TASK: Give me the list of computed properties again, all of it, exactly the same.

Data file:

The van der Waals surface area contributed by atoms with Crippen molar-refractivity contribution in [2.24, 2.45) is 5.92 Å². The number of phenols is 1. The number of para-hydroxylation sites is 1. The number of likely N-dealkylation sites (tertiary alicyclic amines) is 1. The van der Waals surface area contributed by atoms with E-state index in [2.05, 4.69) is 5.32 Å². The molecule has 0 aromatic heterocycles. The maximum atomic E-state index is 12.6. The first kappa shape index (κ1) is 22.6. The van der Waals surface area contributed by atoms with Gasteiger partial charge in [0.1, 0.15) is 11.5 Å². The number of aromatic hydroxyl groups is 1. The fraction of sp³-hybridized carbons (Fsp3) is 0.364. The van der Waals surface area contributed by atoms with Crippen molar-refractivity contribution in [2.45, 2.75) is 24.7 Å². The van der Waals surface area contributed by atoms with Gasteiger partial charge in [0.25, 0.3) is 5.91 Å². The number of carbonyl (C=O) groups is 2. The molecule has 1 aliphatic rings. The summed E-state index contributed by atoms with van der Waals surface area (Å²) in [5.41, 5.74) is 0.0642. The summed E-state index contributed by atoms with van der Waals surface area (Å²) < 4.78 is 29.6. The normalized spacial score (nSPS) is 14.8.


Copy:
The van der Waals surface area contributed by atoms with Crippen molar-refractivity contribution in [2.24, 2.45) is 5.92 Å². The number of phenols is 1. The number of para-hydroxylation sites is 1. The number of likely N-dealkylation sites (tertiary alicyclic amines) is 1. The van der Waals surface area contributed by atoms with E-state index in [2.05, 4.69) is 5.32 Å². The molecule has 0 aromatic heterocycles. The maximum atomic E-state index is 12.6. The first kappa shape index (κ1) is 22.6. The van der Waals surface area contributed by atoms with Gasteiger partial charge in [0.1, 0.15) is 11.5 Å². The number of aromatic hydroxyl groups is 1. The fraction of sp³-hybridized carbons (Fsp3) is 0.364. The van der Waals surface area contributed by atoms with Crippen molar-refractivity contribution in [2.45, 2.75) is 24.7 Å². The van der Waals surface area contributed by atoms with Gasteiger partial charge in [0.25, 0.3) is 5.91 Å². The number of carbonyl (C=O) groups is 2. The molecule has 1 aliphatic rings. The summed E-state index contributed by atoms with van der Waals surface area (Å²) in [5.41, 5.74) is 0.0642. The summed E-state index contributed by atoms with van der Waals surface area (Å²) < 4.78 is 29.6. The normalized spacial score (nSPS) is 14.8.